Idrættens Innovation Lab, a collaboration between Industriens Fond (IF) and the Danish Sports Association (DIF), will boost co-operation between sport and business – most particularly to the benefit of equipment manufacturers.
In 2015, the global turnover of the sports equipment sector was worth around 430 billion kroner according to Persistence Market Research, which predicts it will rise to 532 billion by 2020.
And since April 1, Danish companies have been able to apply for funding from the lab, thanks to an injection of 4 million kroner from IF.
Mads Lebech, the managing director of Industriens Fond, tells DI Business that there is huge potential for Danish companies to take a bigger slice of the market.
“If you develop a bike for elite competitors, it can also be sold to amateur cyclists. Or if you develop a mobile toilet system for a major sporting event, it can also be used in emergency shelters, for example,” he said.
Cycling, sailing, parkour
As well as cycling, sailing is another sport in which Denmark has a healthy balance of equipment companies and elite sportspeople. The radar company Weibel Scientific, for example, assisted Jonas Høgh-Christensen with new parts for his boat at the 2016 Olympics.
“There are some very good synergies in such a collaboration. We learn a lot about how to work with new materials that we can use in our development and production,” explained its chief financial officer Thomas Munkholm Larsen.
“Our involvement was not for profit. But you need to engage in such projects if we in Denmark are to become a centre for the development of new sports technology. So in the long run, it can prove to be profitable.”
Virklund Sport, meanwhile, specialises in multi-use school sports halls that can be used for traditional indoor games such as badminton and easily adapted for the use of new pastimes such as parkour.
Excelling as a host nation
In related news, particularly given the extra benefits that being a host nation of a major sports event will bring, Copenhagen has been ranked among the top ten by the Global Sports Cities Index. It finished eighth out of the 621 cities analysed.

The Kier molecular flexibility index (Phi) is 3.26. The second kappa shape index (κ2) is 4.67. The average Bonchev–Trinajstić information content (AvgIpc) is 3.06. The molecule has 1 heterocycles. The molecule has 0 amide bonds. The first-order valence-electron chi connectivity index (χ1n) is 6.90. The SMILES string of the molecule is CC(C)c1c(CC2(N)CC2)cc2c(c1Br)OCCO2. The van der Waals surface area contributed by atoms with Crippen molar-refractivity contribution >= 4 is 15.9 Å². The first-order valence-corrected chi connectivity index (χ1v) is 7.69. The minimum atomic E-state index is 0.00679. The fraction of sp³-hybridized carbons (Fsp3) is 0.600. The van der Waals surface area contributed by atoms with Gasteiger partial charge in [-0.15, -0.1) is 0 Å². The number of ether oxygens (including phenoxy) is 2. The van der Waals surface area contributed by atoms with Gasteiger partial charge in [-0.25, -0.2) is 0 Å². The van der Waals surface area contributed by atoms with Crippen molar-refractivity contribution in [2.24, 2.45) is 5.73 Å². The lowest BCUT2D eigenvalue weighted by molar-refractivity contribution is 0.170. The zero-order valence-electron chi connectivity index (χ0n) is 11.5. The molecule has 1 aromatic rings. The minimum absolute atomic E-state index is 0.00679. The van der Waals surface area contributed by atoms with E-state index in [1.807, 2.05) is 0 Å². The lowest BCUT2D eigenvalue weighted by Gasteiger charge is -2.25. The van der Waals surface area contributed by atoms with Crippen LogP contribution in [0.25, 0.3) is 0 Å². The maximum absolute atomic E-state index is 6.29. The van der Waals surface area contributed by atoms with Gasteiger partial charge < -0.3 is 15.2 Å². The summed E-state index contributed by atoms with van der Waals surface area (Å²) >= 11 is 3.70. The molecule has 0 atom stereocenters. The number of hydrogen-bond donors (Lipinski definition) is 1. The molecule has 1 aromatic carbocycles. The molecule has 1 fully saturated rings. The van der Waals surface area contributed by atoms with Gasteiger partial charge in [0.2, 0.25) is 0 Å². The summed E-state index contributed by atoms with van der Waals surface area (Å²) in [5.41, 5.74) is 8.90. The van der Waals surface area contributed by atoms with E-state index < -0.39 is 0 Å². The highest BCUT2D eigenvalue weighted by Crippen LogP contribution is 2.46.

The index assesses a 12-year period, in this case 2011-2023, ranking each sports event that the Danish capital has hosted, or submitted a bid to organise, a score depending on its size and prestige.
As well as Euro 2020, which will involve Copenhagen hosting four games, the capital staged the 2015 World Archery Championships and 2017 SUP Worlds, and it will later this year welcome the participants of the 2017 European Swimming Championships to the Royal Arena from December 13-17.
Among the other events recently confirmed are the 2021 ICF Canoe Sprint World Championships, which will take place just north of Copenhagen at Lake Bagsværd, 2018 IIHF Ice Hockey World Championship and the 2019 World Men’s Handball Championship.
More beds, more congresses
To help cope with the extra demand for hotel rooms, it has been confirmed that Greater Copenhagen will raise its hotel capacity from 46,673 to 51,983 rooms by 2021.
And it isn’t just a question of accommodating sports fans, as congresses and conferences also draw in many visitors. Among those recently announced is the 33rd Annual European Association of Urology Congress from March 16-20 next year, which will welcome more than 15,000 delegates from over 100 countries.